Asserting state law consumer fraud theories, plaintiff argued that Kellogg’s Frosted Chocolate Fudge Pop-Tarts mislead consumers because they do not contain any fudge whatsoever.  According to plaintiff, true fudge contains butter and milk (i.e. “milkfat”), but Kellogg’s instead uses cheaper and lower quality “vegetable oils and whey” substitutes.  In support of these allegations, plaintiff pointed to a book by Molly Mills, a woman she described as “one of the today’s leading authorities on fudge.”  But plaintiff’s reliance on Mills’s book ultimately proved fatal to her claims.



Continue Reading Fudge Without Milkfat Isn’t “Fudged”

A rare class action trial that resulted in a jury verdict against a defendant may set a precedent for the amount of statutory damages that can be recovered under New York’s General Business Law (GBL) when a class action proceeds to trial.  After a jury found that Joint Juice deceptively labeled its beverages and awarded actual damages to the class, the plaintiffs moved for $140 million in statutory damages.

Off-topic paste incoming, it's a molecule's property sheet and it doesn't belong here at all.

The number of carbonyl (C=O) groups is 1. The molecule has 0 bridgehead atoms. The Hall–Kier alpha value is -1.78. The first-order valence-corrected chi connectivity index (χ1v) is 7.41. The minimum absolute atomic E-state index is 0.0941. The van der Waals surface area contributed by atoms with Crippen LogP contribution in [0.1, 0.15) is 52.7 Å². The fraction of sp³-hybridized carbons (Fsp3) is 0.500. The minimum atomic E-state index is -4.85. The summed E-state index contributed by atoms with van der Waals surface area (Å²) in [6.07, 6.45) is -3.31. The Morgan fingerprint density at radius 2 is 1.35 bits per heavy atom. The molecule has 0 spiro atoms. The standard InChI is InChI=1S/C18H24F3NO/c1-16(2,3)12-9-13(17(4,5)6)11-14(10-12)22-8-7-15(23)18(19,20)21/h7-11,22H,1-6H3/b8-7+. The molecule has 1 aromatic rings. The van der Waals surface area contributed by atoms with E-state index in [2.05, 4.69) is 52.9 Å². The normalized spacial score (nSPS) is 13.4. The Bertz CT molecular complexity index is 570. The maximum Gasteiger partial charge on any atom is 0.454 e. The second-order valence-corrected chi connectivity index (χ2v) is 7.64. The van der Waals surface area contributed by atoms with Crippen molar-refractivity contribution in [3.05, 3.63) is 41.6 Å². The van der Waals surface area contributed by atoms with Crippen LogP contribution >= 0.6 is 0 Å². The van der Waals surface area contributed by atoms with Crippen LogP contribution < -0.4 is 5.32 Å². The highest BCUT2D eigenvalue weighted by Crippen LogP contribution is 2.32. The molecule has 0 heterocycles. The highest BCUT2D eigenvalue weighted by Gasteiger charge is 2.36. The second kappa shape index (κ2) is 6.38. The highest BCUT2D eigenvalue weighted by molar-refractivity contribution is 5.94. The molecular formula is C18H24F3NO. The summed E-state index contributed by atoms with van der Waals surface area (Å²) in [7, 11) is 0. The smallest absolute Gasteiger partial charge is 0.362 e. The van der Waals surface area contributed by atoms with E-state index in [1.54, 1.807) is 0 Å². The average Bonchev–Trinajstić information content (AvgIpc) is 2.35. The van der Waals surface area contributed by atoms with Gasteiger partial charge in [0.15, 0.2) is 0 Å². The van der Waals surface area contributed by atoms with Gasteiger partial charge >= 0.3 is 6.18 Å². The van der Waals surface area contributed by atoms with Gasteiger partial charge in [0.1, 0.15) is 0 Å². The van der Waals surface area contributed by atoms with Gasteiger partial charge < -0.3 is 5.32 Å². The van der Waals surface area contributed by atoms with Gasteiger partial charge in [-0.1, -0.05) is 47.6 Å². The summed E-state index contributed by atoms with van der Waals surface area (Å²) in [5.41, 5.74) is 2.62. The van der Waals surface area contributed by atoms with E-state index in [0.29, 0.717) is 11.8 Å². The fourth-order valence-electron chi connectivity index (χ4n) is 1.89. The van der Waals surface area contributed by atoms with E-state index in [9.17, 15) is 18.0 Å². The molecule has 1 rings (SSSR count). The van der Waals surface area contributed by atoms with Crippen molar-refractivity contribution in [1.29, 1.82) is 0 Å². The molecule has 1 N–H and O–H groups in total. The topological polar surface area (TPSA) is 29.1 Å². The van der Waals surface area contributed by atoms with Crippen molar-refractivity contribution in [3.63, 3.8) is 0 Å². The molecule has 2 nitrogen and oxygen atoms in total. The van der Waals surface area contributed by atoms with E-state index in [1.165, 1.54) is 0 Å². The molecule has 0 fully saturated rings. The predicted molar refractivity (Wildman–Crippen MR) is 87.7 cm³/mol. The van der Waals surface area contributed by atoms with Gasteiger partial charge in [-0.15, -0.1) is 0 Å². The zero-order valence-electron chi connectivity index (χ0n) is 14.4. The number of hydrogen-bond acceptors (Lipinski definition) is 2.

Continue Reading Plaintiffs Seek $140 Million In Statutory Damages After Trial Win

An Illinois federal court recently ruled that a Kroger shopper’s proposed class action lawsuit over “SMOKED GOUDA” cheese could proceed, holding that plaintiff’s interpretation of the label to mean the cheese was smoked over hardwood was not “inherently fanciful or unreasonable.”